Lawrence E. Thomas, B.S.B.A. '77
Passionate About Scholarships
Serendipity led Larry Thomas to Washington University: "I grew up in Vicksburg, Mississippi. I was a musician in high school, playing a number of instruments including the saxophone. When I was a junior, I competed for a spot in the Elks Band of Mississippi and got to take part in a parade in St. Louis," he says.
"That's when I learned about Washington University, a place I knew nothing about before. We stayed on the campus for four days, and I had a really great experience. Afterward, in the process of thinking about college, I considered Washington University. I wondered: 'What if I got in there?'"
He applied and was accepted, and he says it was a scholarship that made his attending possible. "The scholarship was certainly important for me, because I wouldn't have been able to attend a private university otherwise. I would have had to go to a state college."
The personal impact of receiving a scholarship has been the impetus behind his support for scholarships for today's students. He began sponsoring an annual scholarship in 1986 and now sponsors two—the Lawrence E. Thomas/Edward D. Jones & Company Scholarship and the Wesley Thomas Scholarship. He is also a member of the University's Endowed Scholarship Committee.
Thomas spent his first two years at the University in Arts & Sciences, working toward further study in pharmacology. Then he decided he was more interested in business and transferred to the Olin School as a finance major at the end of his sophomore year. Two professors had a major influence on him. He studied corporate finance and investments with John Bowyer and banking management with George Hempel. Hempel's contacts helped Thomas take a critical step in his own professional advancement. Hempel had done some work for John Bachmann at Edward Jones Company, and he talked to Bachmann about Thomas' ability and what he could bring to the company.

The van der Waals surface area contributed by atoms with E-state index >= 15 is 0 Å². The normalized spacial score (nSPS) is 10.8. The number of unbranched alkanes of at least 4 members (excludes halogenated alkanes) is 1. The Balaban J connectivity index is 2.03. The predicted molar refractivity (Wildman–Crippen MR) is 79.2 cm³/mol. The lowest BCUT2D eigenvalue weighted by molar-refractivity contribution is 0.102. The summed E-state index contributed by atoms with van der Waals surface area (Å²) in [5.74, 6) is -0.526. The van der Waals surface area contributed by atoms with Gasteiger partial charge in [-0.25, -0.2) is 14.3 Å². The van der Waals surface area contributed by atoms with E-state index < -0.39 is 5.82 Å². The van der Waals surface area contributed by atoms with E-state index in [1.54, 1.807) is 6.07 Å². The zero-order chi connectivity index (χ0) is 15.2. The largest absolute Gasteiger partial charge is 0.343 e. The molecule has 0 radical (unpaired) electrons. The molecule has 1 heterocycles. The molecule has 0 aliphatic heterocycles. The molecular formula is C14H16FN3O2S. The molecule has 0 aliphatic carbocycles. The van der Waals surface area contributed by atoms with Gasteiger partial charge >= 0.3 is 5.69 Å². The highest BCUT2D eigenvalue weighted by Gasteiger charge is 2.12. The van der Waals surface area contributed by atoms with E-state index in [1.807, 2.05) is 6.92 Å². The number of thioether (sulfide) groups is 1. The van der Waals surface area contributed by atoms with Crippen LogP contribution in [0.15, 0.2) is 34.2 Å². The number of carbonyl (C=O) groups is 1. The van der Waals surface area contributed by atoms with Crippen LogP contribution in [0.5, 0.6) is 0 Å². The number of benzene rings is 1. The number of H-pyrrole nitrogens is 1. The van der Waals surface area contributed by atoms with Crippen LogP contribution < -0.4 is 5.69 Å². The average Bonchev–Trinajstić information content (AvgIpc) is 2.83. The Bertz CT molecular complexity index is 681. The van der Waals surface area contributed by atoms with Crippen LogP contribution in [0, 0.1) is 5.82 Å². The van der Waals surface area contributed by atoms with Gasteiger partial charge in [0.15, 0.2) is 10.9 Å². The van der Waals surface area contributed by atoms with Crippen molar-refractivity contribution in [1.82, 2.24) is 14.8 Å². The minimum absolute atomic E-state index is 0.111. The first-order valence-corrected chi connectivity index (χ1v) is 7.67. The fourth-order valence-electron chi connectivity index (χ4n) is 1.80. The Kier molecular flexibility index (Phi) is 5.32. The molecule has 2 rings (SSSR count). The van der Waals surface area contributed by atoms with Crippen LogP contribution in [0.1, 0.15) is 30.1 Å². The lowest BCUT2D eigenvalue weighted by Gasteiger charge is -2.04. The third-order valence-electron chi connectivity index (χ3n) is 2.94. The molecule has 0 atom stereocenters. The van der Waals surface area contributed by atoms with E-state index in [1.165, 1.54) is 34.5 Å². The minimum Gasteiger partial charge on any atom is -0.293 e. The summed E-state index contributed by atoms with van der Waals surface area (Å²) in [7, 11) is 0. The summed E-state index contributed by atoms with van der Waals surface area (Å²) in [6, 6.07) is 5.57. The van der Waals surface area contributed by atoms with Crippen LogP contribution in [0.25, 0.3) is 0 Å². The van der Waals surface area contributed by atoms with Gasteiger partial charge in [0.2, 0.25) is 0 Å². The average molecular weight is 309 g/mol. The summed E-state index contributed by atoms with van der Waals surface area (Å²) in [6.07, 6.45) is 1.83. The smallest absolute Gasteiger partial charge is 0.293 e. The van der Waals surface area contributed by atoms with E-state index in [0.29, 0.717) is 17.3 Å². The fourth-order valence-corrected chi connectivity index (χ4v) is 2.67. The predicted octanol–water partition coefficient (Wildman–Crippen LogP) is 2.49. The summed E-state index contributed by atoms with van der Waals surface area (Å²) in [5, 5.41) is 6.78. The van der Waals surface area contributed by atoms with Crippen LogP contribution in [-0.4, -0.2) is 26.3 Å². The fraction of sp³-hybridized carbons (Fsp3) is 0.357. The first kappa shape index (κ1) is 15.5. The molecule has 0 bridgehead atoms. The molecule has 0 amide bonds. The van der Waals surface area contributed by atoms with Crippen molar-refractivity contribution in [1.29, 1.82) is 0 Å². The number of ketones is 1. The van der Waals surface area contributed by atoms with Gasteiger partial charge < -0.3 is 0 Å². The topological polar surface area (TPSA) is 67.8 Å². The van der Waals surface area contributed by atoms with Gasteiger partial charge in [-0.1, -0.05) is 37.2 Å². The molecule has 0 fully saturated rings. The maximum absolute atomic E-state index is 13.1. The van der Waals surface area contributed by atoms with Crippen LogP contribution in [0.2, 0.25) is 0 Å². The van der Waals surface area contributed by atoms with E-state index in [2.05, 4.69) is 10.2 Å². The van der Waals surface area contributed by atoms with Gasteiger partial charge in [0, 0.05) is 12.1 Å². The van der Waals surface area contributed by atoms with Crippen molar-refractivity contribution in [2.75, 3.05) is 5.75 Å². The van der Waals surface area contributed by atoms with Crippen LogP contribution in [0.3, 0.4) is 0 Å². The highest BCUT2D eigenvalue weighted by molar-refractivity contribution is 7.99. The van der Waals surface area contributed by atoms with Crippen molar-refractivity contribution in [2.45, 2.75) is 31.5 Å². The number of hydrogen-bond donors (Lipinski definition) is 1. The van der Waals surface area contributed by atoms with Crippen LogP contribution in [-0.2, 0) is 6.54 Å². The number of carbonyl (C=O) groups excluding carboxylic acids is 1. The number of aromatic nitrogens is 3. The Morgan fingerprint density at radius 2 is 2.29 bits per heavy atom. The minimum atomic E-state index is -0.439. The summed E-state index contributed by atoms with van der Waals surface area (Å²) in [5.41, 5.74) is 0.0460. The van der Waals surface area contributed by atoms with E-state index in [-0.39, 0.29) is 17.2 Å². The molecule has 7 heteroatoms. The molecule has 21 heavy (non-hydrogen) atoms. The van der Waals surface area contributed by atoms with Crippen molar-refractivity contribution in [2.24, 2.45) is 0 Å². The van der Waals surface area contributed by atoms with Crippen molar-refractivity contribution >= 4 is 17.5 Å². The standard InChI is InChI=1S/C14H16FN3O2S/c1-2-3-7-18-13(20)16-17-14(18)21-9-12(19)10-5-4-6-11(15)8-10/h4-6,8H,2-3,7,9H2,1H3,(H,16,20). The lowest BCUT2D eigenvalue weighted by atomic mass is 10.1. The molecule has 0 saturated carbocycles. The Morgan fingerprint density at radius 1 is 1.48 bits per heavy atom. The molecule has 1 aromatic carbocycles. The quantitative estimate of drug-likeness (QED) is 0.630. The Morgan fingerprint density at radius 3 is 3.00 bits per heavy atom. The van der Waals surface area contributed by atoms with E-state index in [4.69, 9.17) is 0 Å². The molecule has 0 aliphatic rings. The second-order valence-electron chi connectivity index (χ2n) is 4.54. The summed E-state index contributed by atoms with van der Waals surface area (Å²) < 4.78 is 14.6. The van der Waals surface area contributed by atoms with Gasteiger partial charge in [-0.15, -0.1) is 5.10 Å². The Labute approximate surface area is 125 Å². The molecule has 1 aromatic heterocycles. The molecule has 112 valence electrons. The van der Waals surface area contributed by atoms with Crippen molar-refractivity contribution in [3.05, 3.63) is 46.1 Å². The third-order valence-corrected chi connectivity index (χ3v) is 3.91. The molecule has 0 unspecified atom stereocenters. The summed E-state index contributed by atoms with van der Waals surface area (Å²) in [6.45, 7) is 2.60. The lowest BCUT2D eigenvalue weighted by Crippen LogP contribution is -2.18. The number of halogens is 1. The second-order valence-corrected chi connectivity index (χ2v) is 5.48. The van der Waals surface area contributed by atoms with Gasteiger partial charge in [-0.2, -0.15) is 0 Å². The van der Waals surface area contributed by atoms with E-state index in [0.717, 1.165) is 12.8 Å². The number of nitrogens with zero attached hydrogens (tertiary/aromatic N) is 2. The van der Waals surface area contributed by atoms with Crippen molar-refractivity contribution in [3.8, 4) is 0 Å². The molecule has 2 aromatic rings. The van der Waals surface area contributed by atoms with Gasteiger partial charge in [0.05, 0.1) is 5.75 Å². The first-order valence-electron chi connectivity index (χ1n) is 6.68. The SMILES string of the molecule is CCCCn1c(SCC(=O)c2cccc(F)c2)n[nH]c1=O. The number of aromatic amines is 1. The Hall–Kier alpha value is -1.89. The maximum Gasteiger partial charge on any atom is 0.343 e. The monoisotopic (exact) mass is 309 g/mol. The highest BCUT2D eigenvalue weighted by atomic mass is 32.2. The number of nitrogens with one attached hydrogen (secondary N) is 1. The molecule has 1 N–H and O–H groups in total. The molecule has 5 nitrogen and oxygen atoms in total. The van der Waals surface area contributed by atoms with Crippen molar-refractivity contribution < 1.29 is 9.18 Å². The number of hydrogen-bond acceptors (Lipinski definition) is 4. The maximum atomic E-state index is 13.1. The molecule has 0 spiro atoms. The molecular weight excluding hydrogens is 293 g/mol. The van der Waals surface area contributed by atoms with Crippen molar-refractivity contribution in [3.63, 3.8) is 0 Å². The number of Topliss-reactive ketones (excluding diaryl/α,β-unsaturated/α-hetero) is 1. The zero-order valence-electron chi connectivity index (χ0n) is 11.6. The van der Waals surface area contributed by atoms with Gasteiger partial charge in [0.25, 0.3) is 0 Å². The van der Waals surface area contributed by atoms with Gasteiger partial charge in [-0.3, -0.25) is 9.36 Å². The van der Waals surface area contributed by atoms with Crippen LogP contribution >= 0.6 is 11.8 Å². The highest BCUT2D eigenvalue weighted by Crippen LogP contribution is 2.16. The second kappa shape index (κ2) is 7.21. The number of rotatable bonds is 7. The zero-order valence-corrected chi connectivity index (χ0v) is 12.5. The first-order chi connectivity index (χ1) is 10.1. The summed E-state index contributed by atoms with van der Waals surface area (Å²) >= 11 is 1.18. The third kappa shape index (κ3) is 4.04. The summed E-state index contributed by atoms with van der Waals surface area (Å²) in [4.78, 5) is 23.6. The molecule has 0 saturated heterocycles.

"As a result, I got an internship, which was the start of my association with Edward Jones. After graduating with a B.S.B.A. in 1977, I was hired full time in the company's Corporate Bond Trading Department," he says. Five years later, Thomas became a principal, and he has continued his rise in several capacities to his present position as principal, Corporate Bonds.
Living in St. Louis has allowed Thomas to follow Washington University's progress closely and has given him the opportunity to become involved in a number of alumni volunteer roles. He began by serving as chair of his 10th Reunion Class and getting involved in the national Black Alumni Council. He became a member and then president of Olin's Alumni Association Executive Committee, and is now a member of Olin's National Council.
He assumed a broader role in University affairs, first as a member of the Alumni Board of Governors, then as chair in 2000-01. He was elected to a four-year term on the University's Board of Trustees in 1998, and was re-elected to the Board while this article was being prepared. He received a Distinguished Alumni Award at Founders Day in 1998.
As a community leader, he has been involved, often as a board member, with the United Way of Greater St. Louis, St. Louis Children's Hospital, the Herbert Hoover Boys and Girls Clubs, the Saint Louis Zoo Foundation, and Forest Park Forever. Some of his professional distinctions include serving on the board of directors of the Bond Market Association. He also is a member of the St. Louis Securities Traders Association.